James Bethell exchanged WhatsApp messages with Matt Hancock and other key figures at height of crisis
The former health minister James Bethell has conceded that WhatsApp messages he sent at the height of the Covid
crisis may have been deleted as he tried to free up memory on his phone.
Lord Bethell had previously suggested he replaced his mobile phone in early 2021, before it could be searched for information relevant to £85m of Covid
test deals that were subject to a legal challenge.
In a new witness statement, Bethell – a hereditary peer who previously advised Matt Hancock on his Conservative leadership campaign – now says he has had the same phone since November 2019 but some messages on it may have been deleted.
“I have cleared WhatsApp messages from my personal mobile phone from time to time in order to free up storage space,” he said. “To the extent that these messages related to the Abingdon Health contract, they would have been deleted.”
The secretary of state has a responsibility to preserve and search documents for information relevant to the case from the point at which judicial review proceedings were issued in late 2020, under the government’s “duty of candour”.
Bethell said his previous phone, which had been described as lost, had been handed over to a family member and had recently turned up in the bottom of a box that had been put in storage while his property was being renovated.
The former minister admits that during the pandemic he exchanged WhatsApp messages with key figures including Hancock and Prof Sir John Bell, a government adviser who was also involved in assembling the UK Rapid Testing Consortium, in which Abingdon Health was the leading company. But he says he did not use the messaging app for “official government business”.
“Short ‘chatty’ messages, diary entries or reminders about events and non-solicited approaches do not, in my view, constitute the conduct of “important government business,” he said in the witness statement for a high court legal challenge relating to the deals for the Covid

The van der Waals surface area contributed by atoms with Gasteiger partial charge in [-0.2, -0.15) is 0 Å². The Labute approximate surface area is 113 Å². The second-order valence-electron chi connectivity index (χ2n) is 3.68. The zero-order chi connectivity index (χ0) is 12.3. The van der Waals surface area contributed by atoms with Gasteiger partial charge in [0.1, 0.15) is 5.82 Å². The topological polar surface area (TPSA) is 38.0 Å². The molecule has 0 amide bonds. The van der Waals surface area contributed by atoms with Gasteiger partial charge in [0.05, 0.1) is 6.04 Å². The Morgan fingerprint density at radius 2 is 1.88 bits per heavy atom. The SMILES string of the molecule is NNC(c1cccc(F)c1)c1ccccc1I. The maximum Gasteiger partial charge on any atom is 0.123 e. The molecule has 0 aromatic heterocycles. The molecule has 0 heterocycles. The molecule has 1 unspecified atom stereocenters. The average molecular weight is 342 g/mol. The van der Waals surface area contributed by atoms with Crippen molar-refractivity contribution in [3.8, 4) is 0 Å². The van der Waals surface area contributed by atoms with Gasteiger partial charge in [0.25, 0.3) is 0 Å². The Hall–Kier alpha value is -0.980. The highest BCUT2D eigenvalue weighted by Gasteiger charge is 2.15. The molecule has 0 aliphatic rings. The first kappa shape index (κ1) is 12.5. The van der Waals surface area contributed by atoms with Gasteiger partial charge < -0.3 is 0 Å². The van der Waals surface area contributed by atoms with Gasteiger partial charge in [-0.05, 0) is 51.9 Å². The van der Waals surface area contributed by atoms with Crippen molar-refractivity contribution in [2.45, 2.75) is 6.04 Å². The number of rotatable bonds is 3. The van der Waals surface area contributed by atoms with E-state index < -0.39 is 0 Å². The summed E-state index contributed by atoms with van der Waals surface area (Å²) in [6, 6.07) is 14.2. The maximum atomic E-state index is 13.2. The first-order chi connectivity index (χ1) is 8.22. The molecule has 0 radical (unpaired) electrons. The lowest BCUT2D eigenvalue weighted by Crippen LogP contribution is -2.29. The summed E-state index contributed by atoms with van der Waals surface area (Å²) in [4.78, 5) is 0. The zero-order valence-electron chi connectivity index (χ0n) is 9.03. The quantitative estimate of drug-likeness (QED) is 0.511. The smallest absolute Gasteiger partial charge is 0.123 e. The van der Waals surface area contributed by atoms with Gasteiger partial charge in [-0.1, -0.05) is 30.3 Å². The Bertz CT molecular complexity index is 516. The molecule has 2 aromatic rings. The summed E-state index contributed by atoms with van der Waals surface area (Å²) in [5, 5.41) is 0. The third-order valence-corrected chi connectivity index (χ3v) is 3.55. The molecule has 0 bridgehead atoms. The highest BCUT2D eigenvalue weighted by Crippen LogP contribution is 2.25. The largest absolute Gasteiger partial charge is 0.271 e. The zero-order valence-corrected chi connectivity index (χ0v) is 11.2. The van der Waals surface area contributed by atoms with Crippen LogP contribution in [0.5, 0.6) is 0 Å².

Bethell accused the Labour deputy leader, Angela Rayner, of “sneering at our national effort” on Twitter on Monday after she accused the Conservatives of “corruption” over the awarding of Covid
Jo Maugham, the director of the Good Law Project, which has issued legal proceedings against the government over the award of contracts for antibody tests to Abingdon Health, said: “This is not a government that seems to regard itself as having any obligation to account to the public for its inexplicable and often rather troubling uses of public money. Bethell’s attitude to record-keeping is really just an illustration of that broader point.”
The information commissioner is investigating Bethell’s use of the messaging app as well as other private communications.
The Information Commissioner’s Office said earlier this year that its investigation “includes messenger apps such as WhatsApp and any other private channels that fall outside of the [health department’s] corporate systems. This includes looking at the retention, security and deletion of matters relevant to the corporate record to ensure that these have been handled appropriately.”